Air Quality

Climate Changers                Air Pollutants

Air Days

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Connecticut residents breathed healthful air on 341 days in 2023; the same as last year and the previous ten-year average (341 days).

There were 341 “good air days” statewide in 2023, which was the same as 2022 and the previous 10-year average. A “good air day” is when every monitoring station in the state records “satisfactory air quality”, which is defined here as air that meets the health-based National Ambient Air Quality Standard (NAAQS) for all of the following six pollutants: sulfur dioxide, carbon monoxide, particulate matter (PM2.5 and PM10), nitrogen dioxide, and ground-level ozone. 

An Air Quality Index (AQI) above 100 is considered “unhealthy for sensitive groups”, which includes people with heart or lung disease, older adults, and children. In 2023, there were 19 days that exceeded the AQI for ozone* and six days that exceeded the AQI for particulate matter (PM 2.5), including one day (July 1) that had an AQI above 100 for both ozone and PM2.5.5  When air quality is “unhealthy”, there is an increased likelihood for all individuals for aggravation of heart or lung disease and premature mortality in persons with cardiopulmonary disease and the elderly. There are also increased respiratory effects for the general population.6

In 2023, the Department of Energy and Environmental Protection (DEEP) provided notice of its intent to revise the State Implementation Plan (SIP) to comply with the 2015 National Ambient Air Quality Standards (NAAQS) for Ozone. The revision to the SIP addressed Connecticut’s two nonattainment areas:1) Southwest Connecticut, which is part of the New York- Northern New Jersey- Long Island (NY-NJ-CT) Nonattainment Area and includes Fairfield, New Haven, and Middlesex counties, and 2) the Greater Connecticut Nonattainment Area, comprised of Connecticut’s remaining five counties. The SIP revision also included motor vehicle emissions budgets for both Greater Connecticut and Southwest Connecticut.7 

There has been a long term trend of improved air quality, in part, due to the air pollution controls that were put in place after the enactment of the 1971 Clean Air Act. The chart below, “Air Pollutants”, shows that in the 1980’s, exceedances for sulfur dioxide (SO2) and nitrogen dioxide (NO2) were more common, but not so recently.8  Statewide exceedances of pollutants, except for ozone, are rarely seen, due to federal restrictions on emitters, mostly to Connecticut’s west and southwest.**

Air Pollutants

Connecticut experienced six days during the summer of 2023 when particulate matter (PM2.5) levels were elevated, primarily as a result of forest fires in Canada, making the air unhealthy. Exposure to particle pollution is linked to a variety of significant health problems, ranging from aggravated asthma to premature death in people with heart and lung disease. Fine particles are a health concern because fine particles can easily reach the deepest parts of the lungs.9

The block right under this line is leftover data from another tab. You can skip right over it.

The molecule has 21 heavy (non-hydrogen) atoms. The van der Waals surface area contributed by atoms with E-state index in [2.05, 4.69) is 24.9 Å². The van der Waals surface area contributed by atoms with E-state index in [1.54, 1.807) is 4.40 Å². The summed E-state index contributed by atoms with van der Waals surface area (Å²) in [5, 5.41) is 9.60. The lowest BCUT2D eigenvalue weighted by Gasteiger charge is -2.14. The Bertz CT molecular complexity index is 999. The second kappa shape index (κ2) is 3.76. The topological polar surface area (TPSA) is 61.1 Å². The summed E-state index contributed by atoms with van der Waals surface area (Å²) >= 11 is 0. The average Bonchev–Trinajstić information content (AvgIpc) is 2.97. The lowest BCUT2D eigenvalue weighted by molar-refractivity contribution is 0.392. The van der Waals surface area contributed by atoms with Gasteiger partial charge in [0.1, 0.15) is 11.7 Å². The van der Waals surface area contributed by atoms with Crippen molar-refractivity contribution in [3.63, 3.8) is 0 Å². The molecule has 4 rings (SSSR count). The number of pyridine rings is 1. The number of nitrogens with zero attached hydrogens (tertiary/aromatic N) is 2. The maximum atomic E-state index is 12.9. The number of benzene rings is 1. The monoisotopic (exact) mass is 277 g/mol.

The image (below) illustrates a bad-air day in 2023 for ozone that was more intense than average but followed the typical pattern of Connecticut having the worst ozone pollution in New England.10 The yellow areas indicate moderate air quality that meets the standard for ground-level ozone*, while the orange and red areas did not. Connecticut had 19 days in 2023 that exceeded the 8-hour ozone standard of 0.070 parts per million (ppm); Massachusetts had the next highest with ten days.11

Map depicting bad air day in CT July 12, 2023

Some residents in the yellow areas, who are unusually sensitive to air pollution, might have been adversely affected. Much of Connecticut's ground-level ozone originates in states to the west and southwest. Unless emissions in those states are reduced substantially, Connecticut residents are likely to continue to breathe unhealthful air. Past ozone control strategies for nitrogen oxides (NOx) have centered around point source electrical generating units, which have been effective in reducing long-range air pollutant transport into Connecticut. Increasingly, area sources and on-road / non-road mobile sources have become the dominant source of nitrogen oxides (NOx) production.12

Goal: While not formally stated, the goal is for Connecticut residents to have a “good air day”, every day. 
Technical Note: *The federal air quality standard for ozone was revised prior to the 2016 ozone season. The new standard (0.070 PPM over eight hours) is slightly more protective of human health than the older standard (0.075 ppm). **Lead (Pb) is not shown. Connecticut’s lead levels have been below the national standard (NAAQS) since 1994. 




5 EPA, Air Data: Air Quality Data Collected at Outdoor Monitors Across the US;

6 DEEP, New Release, June 7, 2023, DEEP Forecasts Unhealthy Levels of PM2.5 Wednesday for the Entire State from Canadian Wildfire Smoke;

DEEP, Notice of Intent to Revise the State Implementation Plan for Air Quality: 2015 Ozone National Ambient Air Quality Standards, December 6, 2023;

EPA, Outdoor Air Quality Data, Air Data – Multiyear Tile Plot, accessed 1-3-2023;

Connecticut Department of Health (DPH), Air Pollution;

10 EPA, AirNow, Interactive Map of Air Quality, Archive – July 12, 2023;

11DEEP, Annual Summary Information for Ozone;

12 DEEP, Source Contribution to Connecticut’s Ozone Problem;